Last year provided us with much to be proud of and I would like to acknowledge the NESP TSR Hub’s significant contribution to the national effort. So much
of this work is directly relevant to the Threatened Species Strategy and helps me make the best decisions and investments possible.
The Strategy celebrated its first year of implementation last year and I am pleased to report that through our collective national effort, including the work of the Hub, we have met the majority of the Strategy’s targets for year one and are delivering some great outcomes for our threatened species.
The Hub has gone from strength to strength and is producing world-class science that informs my decisions, as well as the practitioners, managers and decision makers who are working to better understand, manage and conserve our threatened species.
There have been many highlights, but some that stand out include:
The first annual showcase held in Canberra that offered the Department of the Environment and Energy and a broader audience an insight into the wide-ranging and collaborative research underway in the Threatened Species Recovery Hub.
The tremendous results achieved by Professor Rob Heinsohn and his team to boost Swift Parrot breeding success.
Successful assisted climate change adaptation through the first translocation of the western swamp tortoise outside of their historical range.
We are now turning our attention to the years ahead and to meeting the Strategy’s challenging three and five year targets. The TSR Hub will continue to support decision-making, and the new Threatened Species Recovery Fund will open this year to help community groups undertake essential activities to protect and recover threatened species. We will be intensifying action where it is most needed, building the partnerships required to fight extinction and applying the knowledge gained in 2016 to enhance the effectiveness of the Strategy.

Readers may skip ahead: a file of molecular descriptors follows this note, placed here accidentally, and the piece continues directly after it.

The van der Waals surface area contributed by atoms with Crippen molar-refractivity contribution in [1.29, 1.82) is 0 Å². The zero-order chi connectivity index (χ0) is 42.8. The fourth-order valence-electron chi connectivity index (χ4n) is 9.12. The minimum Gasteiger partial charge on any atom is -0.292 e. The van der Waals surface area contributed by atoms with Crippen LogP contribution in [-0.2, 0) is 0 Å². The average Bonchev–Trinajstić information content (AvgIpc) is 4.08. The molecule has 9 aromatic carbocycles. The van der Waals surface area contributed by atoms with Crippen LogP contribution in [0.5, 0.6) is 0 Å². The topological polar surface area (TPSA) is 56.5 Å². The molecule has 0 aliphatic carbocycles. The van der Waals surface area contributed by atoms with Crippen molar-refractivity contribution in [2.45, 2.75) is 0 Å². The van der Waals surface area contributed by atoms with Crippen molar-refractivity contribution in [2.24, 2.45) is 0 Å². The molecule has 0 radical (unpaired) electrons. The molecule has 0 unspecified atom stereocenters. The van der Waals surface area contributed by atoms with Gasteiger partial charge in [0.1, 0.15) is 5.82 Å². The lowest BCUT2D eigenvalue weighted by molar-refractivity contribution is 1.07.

I am so proud and encouraged by the progress we have made in just one year and I am looking forward to continuing this important journey with Australia, and the Threatened Species Recovery Hub.
Threatened Species Commissioner
Top image: Gregory Andrews
Farming creates novel habitats. In the Riverina region of southern New South Wales, rice fields are providing a conservation opportunity where food production and threatened species can be managed concurrently.
An interview with Mark Robb, Environmental Compliance and Biodiversity Officer, Coleambally Irrigation Cooperative Limited
More than 60% of Australia’s land mass is managed by farmers, and they are custodians for thousands of natural and agricultural wetlands. Working on private land offers a challenging but rewarding career for a researcher.
New research has quantified the impact of Australia’s pet cat population on wildlife at a national scale for the first time. The study found that collectively pet cats kill 390 million animals per year across Australia.
The native guava is one of the first Australian plants to be pushed to the brink of extinction by a fungal plant disease which has spread rapidly across the globe, according to a new study by scientists from the Australian Government’s National Environmental Science Program.